With Jeremy Corbyn under intense scrutiny from Jewish leaders, re-read Kieron Monks's piece from earlier this month. Can Labour ever regain the trust of the Jewish community?by Kieron Monks / March 3, 2018 / Leave a comment
Bangers and mash. Salt and Pepper. Antisemitism and the Labour party.
Barely a week seems to pass without a new iteration of a scandal that has plagued Jeremy Corbyn’s leadership and threatened to tear the party apart.
Labour’s own MP Ruth Smeeth claims that antisemitism has become “normal” in the party. The international Anti-Defamation League has accused of Jeremy Corbyn of “excusing antisemitism.” Prominent Jewish author Howard Jacobsen believes Labour is now an “enemy of the Jews,” and Jewish Chronicle editor Stephen Pollard has denounced a “party of bigots and thugs.”
Each flare-up prompts a fresh bout of hostilities between critics who believe the party is institutionally antisemitic and loyalists who argue the issue is a confected smear designed to undermine the Labour leader.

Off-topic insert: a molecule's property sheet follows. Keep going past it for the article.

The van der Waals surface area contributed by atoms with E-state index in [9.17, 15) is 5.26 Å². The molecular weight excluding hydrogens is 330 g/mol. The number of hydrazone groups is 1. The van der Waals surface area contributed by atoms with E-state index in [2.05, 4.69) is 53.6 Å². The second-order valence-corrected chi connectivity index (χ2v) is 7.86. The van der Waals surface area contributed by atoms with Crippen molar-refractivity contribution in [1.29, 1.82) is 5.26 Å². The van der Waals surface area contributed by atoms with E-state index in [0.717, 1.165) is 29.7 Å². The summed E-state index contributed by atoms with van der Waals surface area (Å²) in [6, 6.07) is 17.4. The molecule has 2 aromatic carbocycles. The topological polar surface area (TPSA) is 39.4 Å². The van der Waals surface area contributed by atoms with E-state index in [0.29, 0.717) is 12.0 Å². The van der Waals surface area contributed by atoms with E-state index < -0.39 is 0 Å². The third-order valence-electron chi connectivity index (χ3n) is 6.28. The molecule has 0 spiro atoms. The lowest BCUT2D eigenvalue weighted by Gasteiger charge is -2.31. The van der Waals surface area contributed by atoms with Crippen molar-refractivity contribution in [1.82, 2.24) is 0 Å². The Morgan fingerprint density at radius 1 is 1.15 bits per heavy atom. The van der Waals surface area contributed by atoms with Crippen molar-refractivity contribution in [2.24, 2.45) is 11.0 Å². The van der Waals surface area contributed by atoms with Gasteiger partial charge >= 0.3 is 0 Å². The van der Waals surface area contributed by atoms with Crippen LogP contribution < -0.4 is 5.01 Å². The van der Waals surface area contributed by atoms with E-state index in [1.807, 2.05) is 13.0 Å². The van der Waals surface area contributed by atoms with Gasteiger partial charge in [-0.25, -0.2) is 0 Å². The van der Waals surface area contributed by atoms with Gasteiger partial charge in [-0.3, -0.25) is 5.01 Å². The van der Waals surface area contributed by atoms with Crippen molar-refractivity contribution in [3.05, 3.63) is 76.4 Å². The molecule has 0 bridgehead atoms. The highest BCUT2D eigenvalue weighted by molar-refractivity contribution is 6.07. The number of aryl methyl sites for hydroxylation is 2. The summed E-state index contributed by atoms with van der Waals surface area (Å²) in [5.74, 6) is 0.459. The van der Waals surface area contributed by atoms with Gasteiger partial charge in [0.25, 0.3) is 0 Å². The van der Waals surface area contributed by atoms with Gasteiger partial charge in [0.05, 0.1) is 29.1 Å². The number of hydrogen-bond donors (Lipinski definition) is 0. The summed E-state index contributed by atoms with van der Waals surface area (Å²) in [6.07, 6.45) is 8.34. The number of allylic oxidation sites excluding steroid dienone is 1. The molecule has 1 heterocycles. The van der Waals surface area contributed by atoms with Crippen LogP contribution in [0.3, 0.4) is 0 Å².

The truth is, of course, more complex.
Labour cannot and does not claim to be free of anti-Jewish prejudice. Activists, councillors and MPs have been exposed for offences that include praising Hitler, posting cartoons of hook-nosed Jews, and attacking Holocaust victims. Many cases have resulted in suspension or expulsion, and dozens more are going through the party’s disciplinary process.
Yet three separate enquiries have declined to label the party as institutionally racist—as the MacPherson report branded the Met Police—and a comprehensive study from the Institute for Jewish Policy Research found the prevalence of anti-Semitic attitudes was no higher among typical Labour voters than elsewhere on the political spectrum. The party professes to be dealing with fewer than 100 complaints from a movement of around 600,000 members.
Much of the challenge for Labour lies in identifying problematic tendencies within its movement, as antisemitism can be better disguised than other prejudices.
“People are very familiar with the type of racism that is based on skin colour and treating minorities as having lesser value,” says Dave Rich, head of antisemitism watchdog the Community Security Trust. “Antisemitism doesn’t operate like that.”
“Antisemitism can operate through conspiracies, myths and stereotypes that portray Jews as all-powerful …. the left has always had its own particular type of antisemitism that connected Jews to capitalism, finance and globalisation.”
A Labour movement that proudly positions itself against ‘the 1 per cent,’ fuelled by narratives excoriating greedy bankers and corrupt politicians bought by shadowy lobbyists, can be fertile ground for such theories. The…